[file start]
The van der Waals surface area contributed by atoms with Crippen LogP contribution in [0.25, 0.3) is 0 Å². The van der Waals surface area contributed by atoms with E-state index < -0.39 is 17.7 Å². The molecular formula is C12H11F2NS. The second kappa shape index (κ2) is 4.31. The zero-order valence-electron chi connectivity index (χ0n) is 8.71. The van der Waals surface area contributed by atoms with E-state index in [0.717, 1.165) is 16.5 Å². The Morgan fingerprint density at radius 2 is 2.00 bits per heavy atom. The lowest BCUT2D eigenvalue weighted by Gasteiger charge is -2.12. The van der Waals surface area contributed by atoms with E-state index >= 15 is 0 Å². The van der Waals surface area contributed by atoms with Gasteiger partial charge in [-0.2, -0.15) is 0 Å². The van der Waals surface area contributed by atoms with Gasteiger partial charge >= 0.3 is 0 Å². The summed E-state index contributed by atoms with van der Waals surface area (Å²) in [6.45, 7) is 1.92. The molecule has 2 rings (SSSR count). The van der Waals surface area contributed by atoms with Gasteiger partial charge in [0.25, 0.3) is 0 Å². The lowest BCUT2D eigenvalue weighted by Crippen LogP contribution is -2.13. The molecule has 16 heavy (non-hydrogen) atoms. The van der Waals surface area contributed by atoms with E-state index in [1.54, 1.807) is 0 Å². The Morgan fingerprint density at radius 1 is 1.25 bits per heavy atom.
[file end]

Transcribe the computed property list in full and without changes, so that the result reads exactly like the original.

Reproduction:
The van der Waals surface area contributed by atoms with Crippen LogP contribution in [0.25, 0.3) is 0 Å². The van der Waals surface area contributed by atoms with E-state index < -0.39 is 17.7 Å². The molecular formula is C12H11F2NS. The second kappa shape index (κ2) is 4.31. The zero-order valence-electron chi connectivity index (χ0n) is 8.71. The van der Waals surface area contributed by atoms with E-state index in [0.717, 1.165) is 16.5 Å². The Morgan fingerprint density at radius 2 is 2.00 bits per heavy atom. The lowest BCUT2D eigenvalue weighted by Gasteiger charge is -2.12. The van der Waals surface area contributed by atoms with E-state index >= 15 is 0 Å². The van der Waals surface area contributed by atoms with Gasteiger partial charge in [-0.2, -0.15) is 0 Å². The van der Waals surface area contributed by atoms with Gasteiger partial charge >= 0.3 is 0 Å². The summed E-state index contributed by atoms with van der Waals surface area (Å²) in [6.45, 7) is 1.92. The molecule has 2 rings (SSSR count). The van der Waals surface area contributed by atoms with Gasteiger partial charge in [0.25, 0.3) is 0 Å². The lowest BCUT2D eigenvalue weighted by Crippen LogP contribution is -2.13. The molecule has 16 heavy (non-hydrogen) atoms. The van der Waals surface area contributed by atoms with E-state index in [1.54, 1.807) is 0 Å². The Morgan fingerprint density at radius 1 is 1.25 bits per heavy atom.